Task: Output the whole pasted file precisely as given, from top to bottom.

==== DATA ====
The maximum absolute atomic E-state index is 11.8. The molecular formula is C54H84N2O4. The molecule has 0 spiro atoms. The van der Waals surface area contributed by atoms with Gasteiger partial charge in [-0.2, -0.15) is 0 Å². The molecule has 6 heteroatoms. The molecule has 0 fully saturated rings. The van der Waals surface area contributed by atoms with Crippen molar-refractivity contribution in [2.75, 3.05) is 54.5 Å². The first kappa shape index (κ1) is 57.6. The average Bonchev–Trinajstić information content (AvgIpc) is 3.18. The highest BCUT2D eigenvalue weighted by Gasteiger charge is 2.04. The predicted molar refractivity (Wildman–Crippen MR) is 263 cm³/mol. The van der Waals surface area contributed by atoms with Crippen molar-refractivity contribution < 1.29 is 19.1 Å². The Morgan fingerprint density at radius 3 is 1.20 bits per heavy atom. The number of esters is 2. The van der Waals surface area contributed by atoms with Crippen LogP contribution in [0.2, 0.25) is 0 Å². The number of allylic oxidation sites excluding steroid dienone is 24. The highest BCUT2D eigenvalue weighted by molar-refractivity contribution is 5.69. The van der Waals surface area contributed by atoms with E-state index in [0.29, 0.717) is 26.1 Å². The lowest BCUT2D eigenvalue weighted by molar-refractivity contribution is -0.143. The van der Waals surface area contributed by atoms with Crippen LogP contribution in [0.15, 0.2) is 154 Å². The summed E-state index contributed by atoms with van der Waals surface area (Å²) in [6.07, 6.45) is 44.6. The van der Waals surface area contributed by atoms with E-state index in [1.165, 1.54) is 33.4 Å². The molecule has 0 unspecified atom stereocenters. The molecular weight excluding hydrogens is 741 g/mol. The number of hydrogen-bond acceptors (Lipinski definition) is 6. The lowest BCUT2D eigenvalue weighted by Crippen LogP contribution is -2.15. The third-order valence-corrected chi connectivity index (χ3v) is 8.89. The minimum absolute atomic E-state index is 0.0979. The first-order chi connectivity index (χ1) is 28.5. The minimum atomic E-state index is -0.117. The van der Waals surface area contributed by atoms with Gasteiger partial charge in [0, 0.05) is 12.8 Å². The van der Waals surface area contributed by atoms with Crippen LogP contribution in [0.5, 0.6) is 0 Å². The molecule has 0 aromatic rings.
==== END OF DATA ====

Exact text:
The maximum absolute atomic E-state index is 11.8. The molecular formula is C54H84N2O4. The molecule has 0 spiro atoms. The van der Waals surface area contributed by atoms with Gasteiger partial charge in [-0.2, -0.15) is 0 Å². The molecule has 6 heteroatoms. The molecule has 0 fully saturated rings. The van der Waals surface area contributed by atoms with Crippen molar-refractivity contribution in [2.75, 3.05) is 54.5 Å². The first kappa shape index (κ1) is 57.6. The average Bonchev–Trinajstić information content (AvgIpc) is 3.18. The highest BCUT2D eigenvalue weighted by Gasteiger charge is 2.04. The predicted molar refractivity (Wildman–Crippen MR) is 263 cm³/mol. The van der Waals surface area contributed by atoms with Crippen molar-refractivity contribution < 1.29 is 19.1 Å². The Morgan fingerprint density at radius 3 is 1.20 bits per heavy atom. The number of esters is 2. The van der Waals surface area contributed by atoms with Crippen LogP contribution in [0.2, 0.25) is 0 Å². The number of allylic oxidation sites excluding steroid dienone is 24. The highest BCUT2D eigenvalue weighted by molar-refractivity contribution is 5.69. The van der Waals surface area contributed by atoms with E-state index in [0.29, 0.717) is 26.1 Å². The lowest BCUT2D eigenvalue weighted by molar-refractivity contribution is -0.143. The van der Waals surface area contributed by atoms with Crippen LogP contribution in [0.15, 0.2) is 154 Å². The summed E-state index contributed by atoms with van der Waals surface area (Å²) in [6.07, 6.45) is 44.6. The van der Waals surface area contributed by atoms with E-state index in [1.165, 1.54) is 33.4 Å². The molecule has 0 unspecified atom stereocenters. The molecular weight excluding hydrogens is 741 g/mol. The number of hydrogen-bond acceptors (Lipinski definition) is 6. The lowest BCUT2D eigenvalue weighted by Crippen LogP contribution is -2.15. The third-order valence-corrected chi connectivity index (χ3v) is 8.89. The minimum absolute atomic E-state index is 0.0979. The first-order chi connectivity index (χ1) is 28.5. The minimum atomic E-state index is -0.117. The van der Waals surface area contributed by atoms with Gasteiger partial charge in [0, 0.05) is 12.8 Å². The van der Waals surface area contributed by atoms with Crippen LogP contribution in [0.5, 0.6) is 0 Å². The molecule has 0 aromatic rings.